Digitizing Vinyl with ION Conversion Turntable and ION Audio EZ Conversion Software

Do you have home recordings on vinyl lying around that you've always wanted to convert digitally? Now you can. Make an appointment to use a Digital Media Station for access to an ION Conversion Turntable.

Convert Vinyl Recordings Using ION Conversion Turntable 

  1. Identify which type of vinyl record you have – 33 rpm or 45 rpm.

 

2. Place your record on the turntable.

NOTE: If you are using a 45 rpm record that has a larger hole in the center, place the 45 rpm adapter that comes with the ION Conversion Turntable on the center spindle first.  

3. Turn the turntable’s power on and then select the RPM that corresponds with your vinyl record (33, 45 or 78).

4. Check to make sure the black USB cable for the turntable is plugged into one of the USB ports on the computer.

5. On the computer, click on the EZ Vinyl Converter icon to open the software.

6. A welcome screen will come up. The turntable is already connected, so click “Next.” 

NOTE: If the ION Tape Express device (tape deck) is also plugged into the computer via USB, you will get an error message. If this happens, unplug the ION Tape Express device, and try again. 

7. Now, we will test the record. First, make sure the sound is working. Place the needle on the record and wait until you hear your record playing through the computer speakers (or headphones).  

NOTE: If you don't hear anything make sure the computer's volume is turned up about halfway. 

           

8. Now, select a good volume at which to record your album. Make sure the computer’s volume is up about halfway, and if you can’t hear your record well at that volume, turn up the gain in the software until you’re happy with the volume. 

           

9. Uncheck “Automatically split into tracks” because the program is not very accurate when it tries to split tracks for you. If you wish to split your record’s tracks into separate files, you will have the option to do this manually. 

         

10. Now that you are getting sound, put the needle back at the start of the vinyl record and quickly click “Record” to start your recording. 

11. While you are recording, if you like, you can click the “New Track” button during the silence between songs to manually specify different tracks. If you do not specify new tracks, your record will convert as one continuous file. 

 

12. When your record has finished playing, click “Next.”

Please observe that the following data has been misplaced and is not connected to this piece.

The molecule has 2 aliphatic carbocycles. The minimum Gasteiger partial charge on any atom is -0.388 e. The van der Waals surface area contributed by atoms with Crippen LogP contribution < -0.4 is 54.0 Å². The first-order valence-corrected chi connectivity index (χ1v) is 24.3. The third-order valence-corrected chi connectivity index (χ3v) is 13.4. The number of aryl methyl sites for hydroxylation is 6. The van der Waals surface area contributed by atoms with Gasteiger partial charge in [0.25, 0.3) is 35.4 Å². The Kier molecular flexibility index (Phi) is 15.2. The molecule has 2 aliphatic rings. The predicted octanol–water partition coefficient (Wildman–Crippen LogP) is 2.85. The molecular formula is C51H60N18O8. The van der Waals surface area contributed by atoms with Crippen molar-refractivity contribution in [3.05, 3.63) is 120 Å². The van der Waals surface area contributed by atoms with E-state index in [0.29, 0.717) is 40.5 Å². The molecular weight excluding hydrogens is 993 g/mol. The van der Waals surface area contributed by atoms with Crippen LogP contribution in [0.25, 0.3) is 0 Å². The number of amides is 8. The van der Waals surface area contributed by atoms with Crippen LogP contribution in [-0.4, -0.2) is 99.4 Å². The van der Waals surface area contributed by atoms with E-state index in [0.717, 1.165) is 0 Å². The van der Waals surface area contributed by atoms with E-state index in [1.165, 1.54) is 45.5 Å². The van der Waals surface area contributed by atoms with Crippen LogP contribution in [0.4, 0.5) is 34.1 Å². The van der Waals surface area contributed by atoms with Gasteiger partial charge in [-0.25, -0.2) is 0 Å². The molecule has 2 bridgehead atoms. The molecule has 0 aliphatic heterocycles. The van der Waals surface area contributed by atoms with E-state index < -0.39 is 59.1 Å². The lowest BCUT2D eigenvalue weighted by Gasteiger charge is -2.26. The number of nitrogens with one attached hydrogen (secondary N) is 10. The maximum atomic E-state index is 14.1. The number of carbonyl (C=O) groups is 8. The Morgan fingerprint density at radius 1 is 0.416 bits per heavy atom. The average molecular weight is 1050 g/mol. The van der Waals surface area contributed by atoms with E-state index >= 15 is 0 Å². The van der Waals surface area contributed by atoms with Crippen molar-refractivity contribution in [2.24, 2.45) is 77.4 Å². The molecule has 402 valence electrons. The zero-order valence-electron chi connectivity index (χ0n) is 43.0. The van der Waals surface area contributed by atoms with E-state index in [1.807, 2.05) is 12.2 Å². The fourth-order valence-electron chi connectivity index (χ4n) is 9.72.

13. Enter information into the Artist, Album and Track Title fields. Artist and Album will be folders in which your file will be stored. Track Title will be your file’s name. If you recorded your whole record as one track, you could write “[Artist Name] - Side 1” for Track Title. Once you’ve entered the information, click “Next.

14. If you have nothing more to digitize, select “No” and click next. The program will close. If you wish to digitize another record, or the second side of your record, select “Yes” and click “Next.” Flip over your record or put a new record on the turntable, and repeat from step 10. 

                       

15. To find the digital file(s) you created from your record, double-click on the Music folder on the computer. 

                   

16. If you get the option between “Automatically Add to iTunes” and “Music,” select “Music.” 

           

17. The next folder will be the Artist name you entered. If you didn’t enter anything for Artist Name, it will be called “Unknown Artist.” Double click on this folder to open it. 

               

18. The next folder will be the Album name you entered. If you didn’t enter anything for Album Name, it will be called “Unknown Album.” Double click on this folder to open it.

               

19. Now you will see your file. The file name will be the Track Title you entered.

               

You’re done. Nice work! Now you can burn this file to a CD, email it to yourself, or put it on a flash drive. 

We welcome your respectful and on-topic comments and questions in this limited public forum. To find out more, please see Appropriate Use When Posting Content. Community-contributed content represents the views of the user, not those of Arapahoe Libraries